Monster Energy NASCAR Cup Series: Denny Hamlin Scores Emotional Daytona 500 Win for Coach Gibbs, JGR Organization
Working with teammate Kyle Busch and surviving three major wrecks in the final 15 laps of competition, Denny Hamlin scored his second Daytona 500 victory Sunday in the Great American Race. Hamlin and Busch were followed by Erik Jones in a 1-2-3 podium sweep for Joe Gibbs Racing, the first time a team has accomplished that since Hendrick Motorsports in 1997.
While the win for Hamlin was a big start with a new crew chief following a winless 2018, it was arguably bigger for Coach Gibbs and the JGR organization, which won in the first points race since the death of J.D. Gibbs (it was J.D. who discovered Hamlin as a late model standout more than a decade ago). Coach Gibbs was visibly emotional in victory lane, calling it the most emotional victory in any sport he’s ever had.
Hamlin’s victory capped a Daytona 500 with a feel-good story that was needed. Speedweeks until Sunday had been a putrid affair, with both the Clash and the Duels delivering underwhelming single-file racing. The 500 delivered a race with long stretches of side-by-side racing and pit strategy, until the final 15 laps turned the event into a demolition derby. – Bryan Davis Keith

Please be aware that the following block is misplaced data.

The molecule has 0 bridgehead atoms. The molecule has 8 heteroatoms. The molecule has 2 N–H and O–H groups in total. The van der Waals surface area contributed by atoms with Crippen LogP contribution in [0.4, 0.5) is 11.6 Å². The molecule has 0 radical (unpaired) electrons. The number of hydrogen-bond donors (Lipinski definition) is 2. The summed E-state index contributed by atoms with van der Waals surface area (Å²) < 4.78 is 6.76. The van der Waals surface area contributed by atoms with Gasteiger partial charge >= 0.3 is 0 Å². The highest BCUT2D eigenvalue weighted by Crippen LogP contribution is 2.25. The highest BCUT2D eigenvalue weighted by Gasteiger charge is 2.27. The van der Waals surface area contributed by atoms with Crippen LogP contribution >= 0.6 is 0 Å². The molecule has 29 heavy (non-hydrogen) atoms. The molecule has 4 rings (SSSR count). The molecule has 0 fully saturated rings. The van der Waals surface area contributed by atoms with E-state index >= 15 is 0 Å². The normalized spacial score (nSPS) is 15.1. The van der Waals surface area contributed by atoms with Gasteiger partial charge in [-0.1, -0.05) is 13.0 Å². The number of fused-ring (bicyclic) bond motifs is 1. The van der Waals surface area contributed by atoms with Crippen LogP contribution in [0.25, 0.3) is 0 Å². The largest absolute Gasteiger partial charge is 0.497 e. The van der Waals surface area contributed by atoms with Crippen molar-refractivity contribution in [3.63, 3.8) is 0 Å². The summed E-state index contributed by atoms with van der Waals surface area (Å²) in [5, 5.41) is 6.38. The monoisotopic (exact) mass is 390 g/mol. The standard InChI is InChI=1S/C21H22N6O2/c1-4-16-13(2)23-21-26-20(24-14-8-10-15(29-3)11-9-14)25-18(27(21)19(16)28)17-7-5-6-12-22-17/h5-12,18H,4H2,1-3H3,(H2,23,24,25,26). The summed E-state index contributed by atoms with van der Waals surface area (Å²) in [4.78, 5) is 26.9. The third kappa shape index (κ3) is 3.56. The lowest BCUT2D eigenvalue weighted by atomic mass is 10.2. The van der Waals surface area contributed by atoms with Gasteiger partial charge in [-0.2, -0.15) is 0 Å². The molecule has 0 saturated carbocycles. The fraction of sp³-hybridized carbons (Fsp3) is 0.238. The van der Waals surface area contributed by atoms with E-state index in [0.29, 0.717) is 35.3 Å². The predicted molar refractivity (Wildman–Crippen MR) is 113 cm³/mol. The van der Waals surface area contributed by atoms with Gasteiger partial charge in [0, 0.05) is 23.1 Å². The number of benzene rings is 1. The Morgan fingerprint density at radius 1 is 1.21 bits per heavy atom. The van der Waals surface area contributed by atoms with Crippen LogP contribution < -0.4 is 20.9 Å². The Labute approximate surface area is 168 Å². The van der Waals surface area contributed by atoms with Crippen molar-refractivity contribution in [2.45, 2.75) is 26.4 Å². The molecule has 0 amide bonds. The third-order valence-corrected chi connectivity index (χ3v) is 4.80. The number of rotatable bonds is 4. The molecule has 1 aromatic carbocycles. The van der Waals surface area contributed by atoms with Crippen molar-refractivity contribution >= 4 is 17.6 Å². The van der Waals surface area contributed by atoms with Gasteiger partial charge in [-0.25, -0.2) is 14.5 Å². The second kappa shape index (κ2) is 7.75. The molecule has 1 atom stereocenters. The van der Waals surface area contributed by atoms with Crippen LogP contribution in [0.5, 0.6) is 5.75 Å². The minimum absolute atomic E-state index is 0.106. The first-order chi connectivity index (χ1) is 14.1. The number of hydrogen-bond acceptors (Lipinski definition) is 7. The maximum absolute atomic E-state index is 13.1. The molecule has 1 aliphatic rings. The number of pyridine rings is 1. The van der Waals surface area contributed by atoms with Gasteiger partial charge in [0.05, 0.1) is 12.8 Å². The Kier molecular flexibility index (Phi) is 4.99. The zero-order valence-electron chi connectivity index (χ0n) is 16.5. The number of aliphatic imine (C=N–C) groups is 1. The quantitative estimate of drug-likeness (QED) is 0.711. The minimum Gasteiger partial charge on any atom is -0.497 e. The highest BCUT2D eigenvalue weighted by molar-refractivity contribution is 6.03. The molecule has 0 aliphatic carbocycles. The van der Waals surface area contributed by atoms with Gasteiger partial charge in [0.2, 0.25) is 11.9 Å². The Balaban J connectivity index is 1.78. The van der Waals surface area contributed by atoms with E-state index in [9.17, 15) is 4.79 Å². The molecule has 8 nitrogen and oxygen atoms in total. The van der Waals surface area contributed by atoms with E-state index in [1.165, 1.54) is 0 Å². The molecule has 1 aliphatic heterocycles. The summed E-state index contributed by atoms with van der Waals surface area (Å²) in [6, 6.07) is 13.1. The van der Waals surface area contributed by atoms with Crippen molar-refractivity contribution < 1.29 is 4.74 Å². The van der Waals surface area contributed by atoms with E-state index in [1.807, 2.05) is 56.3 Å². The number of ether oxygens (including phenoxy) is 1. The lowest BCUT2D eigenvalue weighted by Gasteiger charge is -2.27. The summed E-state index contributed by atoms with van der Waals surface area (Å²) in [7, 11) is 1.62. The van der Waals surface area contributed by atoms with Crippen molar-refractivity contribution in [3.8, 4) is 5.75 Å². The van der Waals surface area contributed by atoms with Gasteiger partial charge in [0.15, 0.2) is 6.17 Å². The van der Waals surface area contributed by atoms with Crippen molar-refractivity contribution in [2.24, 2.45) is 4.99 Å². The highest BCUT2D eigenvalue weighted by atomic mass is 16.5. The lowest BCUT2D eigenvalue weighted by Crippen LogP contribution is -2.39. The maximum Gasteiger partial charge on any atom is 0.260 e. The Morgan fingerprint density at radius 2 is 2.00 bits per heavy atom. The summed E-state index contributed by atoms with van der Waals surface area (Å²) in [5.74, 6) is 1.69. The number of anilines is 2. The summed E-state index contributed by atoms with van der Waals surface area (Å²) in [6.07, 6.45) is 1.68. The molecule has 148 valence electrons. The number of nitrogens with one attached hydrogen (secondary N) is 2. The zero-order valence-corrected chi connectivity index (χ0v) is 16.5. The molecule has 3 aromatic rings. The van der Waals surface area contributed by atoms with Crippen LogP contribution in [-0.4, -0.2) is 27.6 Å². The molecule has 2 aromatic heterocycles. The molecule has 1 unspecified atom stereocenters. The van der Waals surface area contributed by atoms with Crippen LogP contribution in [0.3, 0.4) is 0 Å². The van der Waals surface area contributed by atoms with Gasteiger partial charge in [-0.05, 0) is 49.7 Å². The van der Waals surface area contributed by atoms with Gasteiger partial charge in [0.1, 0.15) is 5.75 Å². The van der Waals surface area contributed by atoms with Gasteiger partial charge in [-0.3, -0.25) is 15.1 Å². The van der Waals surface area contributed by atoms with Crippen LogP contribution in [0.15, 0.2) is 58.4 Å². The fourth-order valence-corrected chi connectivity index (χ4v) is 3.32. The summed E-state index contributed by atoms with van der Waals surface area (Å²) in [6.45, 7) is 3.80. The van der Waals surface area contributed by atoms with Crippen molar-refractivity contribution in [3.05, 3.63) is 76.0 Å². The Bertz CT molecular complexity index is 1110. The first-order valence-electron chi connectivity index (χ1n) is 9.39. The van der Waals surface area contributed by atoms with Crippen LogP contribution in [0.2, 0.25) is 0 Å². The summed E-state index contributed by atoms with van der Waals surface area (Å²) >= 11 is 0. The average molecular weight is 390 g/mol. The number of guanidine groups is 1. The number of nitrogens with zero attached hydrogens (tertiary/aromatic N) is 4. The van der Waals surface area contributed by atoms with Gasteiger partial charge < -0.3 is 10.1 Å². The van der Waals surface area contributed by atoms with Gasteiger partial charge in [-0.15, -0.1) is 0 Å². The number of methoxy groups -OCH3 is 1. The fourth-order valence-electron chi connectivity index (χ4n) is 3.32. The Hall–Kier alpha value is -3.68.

NASCAR Xfinity Series: Michael Annett Wins in First Race in Boring Fashion
It’s always a cool story whenever a driver gets their first-career win. Michael Annett did just that on Saturday (Feb. 16) at Daytona. But the rest of the race? Probably the worst in Xfinity history.
After a lap 71 caution, Annett got off pit road first, ahead of JR Motorsports teammate Justin Allgaier. From that point on, the No. 1 car paced a conga line around the top of the track, similar to what we’ve seen for the majority of Speedweeks.
Annett led a race-high 45 laps — more than his previous four full Xfinity seasons combined. He’s all but locked into the postseason, coming off a year that saw him miss the playoffs with arguably the best equipment.
— NASCAR Xfinity (@NASCAR_Xfinity) February 16, 2019
For years, Annett has been the poster boy of buying a ride. He’s been knocked down, picked back up, then knocked down again. Even if it’s the only time he goes to Victory Lane in his career, the Iowa native earned the victory.
But the racing sucked. It’s almost as if the drivers were content with running third, fourth, fifth and beyond. The only ones putting a real effort toward the end of making any sort of maneuver were Ross Chastain, Tyler Reddick and Chase Elliott, as the No. 8 was moving around for much of the race.
Maybe it’s a good thing this was the last pure restrictor plate race of its kind, as beginning at Talladega Superspeedway in April, NASCAR will implement a tapered spacer. Honestly, nothing can be worse than what was Daytona. – Dustin Albino
NASCAR Camping World Truck Series: Austin Hill Strikes With First Career Win